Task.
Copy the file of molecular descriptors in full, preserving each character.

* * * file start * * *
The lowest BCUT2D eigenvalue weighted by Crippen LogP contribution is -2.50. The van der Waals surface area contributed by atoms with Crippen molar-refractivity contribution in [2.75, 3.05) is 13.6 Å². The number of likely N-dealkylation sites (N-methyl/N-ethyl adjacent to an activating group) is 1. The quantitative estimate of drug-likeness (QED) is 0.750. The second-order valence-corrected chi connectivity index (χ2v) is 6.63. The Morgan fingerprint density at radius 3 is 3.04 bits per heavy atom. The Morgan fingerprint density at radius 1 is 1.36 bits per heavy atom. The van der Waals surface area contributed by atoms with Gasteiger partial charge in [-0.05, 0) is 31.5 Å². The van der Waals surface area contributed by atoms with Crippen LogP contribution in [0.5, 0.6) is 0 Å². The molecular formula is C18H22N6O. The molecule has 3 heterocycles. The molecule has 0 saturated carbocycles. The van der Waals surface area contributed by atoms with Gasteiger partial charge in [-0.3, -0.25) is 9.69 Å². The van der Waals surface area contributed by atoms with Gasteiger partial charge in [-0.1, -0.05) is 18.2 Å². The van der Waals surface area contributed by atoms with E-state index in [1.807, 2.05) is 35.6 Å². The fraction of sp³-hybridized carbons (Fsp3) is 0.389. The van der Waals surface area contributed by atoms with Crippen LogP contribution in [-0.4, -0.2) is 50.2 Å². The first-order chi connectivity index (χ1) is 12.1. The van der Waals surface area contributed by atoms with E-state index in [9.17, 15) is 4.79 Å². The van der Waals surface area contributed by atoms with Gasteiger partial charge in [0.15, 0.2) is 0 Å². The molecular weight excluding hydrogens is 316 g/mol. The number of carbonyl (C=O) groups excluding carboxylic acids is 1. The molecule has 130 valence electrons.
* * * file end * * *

The lowest BCUT2D eigenvalue weighted by Crippen LogP contribution is -2.50. The van der Waals surface area contributed by atoms with Crippen molar-refractivity contribution in [2.75, 3.05) is 13.6 Å². The number of likely N-dealkylation sites (N-methyl/N-ethyl adjacent to an activating group) is 1. The quantitative estimate of drug-likeness (QED) is 0.750. The second-order valence-corrected chi connectivity index (χ2v) is 6.63. The Morgan fingerprint density at radius 3 is 3.04 bits per heavy atom. The Morgan fingerprint density at radius 1 is 1.36 bits per heavy atom. The van der Waals surface area contributed by atoms with Gasteiger partial charge in [-0.05, 0) is 31.5 Å². The van der Waals surface area contributed by atoms with Crippen LogP contribution in [0.5, 0.6) is 0 Å². The molecular formula is C18H22N6O. The molecule has 3 heterocycles. The molecule has 0 saturated carbocycles. The van der Waals surface area contributed by atoms with Gasteiger partial charge in [-0.3, -0.25) is 9.69 Å². The van der Waals surface area contributed by atoms with Gasteiger partial charge in [-0.1, -0.05) is 18.2 Å². The van der Waals surface area contributed by atoms with E-state index in [1.807, 2.05) is 35.6 Å². The fraction of sp³-hybridized carbons (Fsp3) is 0.389. The van der Waals surface area contributed by atoms with Crippen LogP contribution in [-0.4, -0.2) is 50.2 Å². The first-order chi connectivity index (χ1) is 12.1. The van der Waals surface area contributed by atoms with E-state index in [9.17, 15) is 4.79 Å². The van der Waals surface area contributed by atoms with Gasteiger partial charge in [0.15, 0.2) is 0 Å². The molecular weight excluding hydrogens is 316 g/mol. The number of carbonyl (C=O) groups excluding carboxylic acids is 1. The molecule has 130 valence electrons.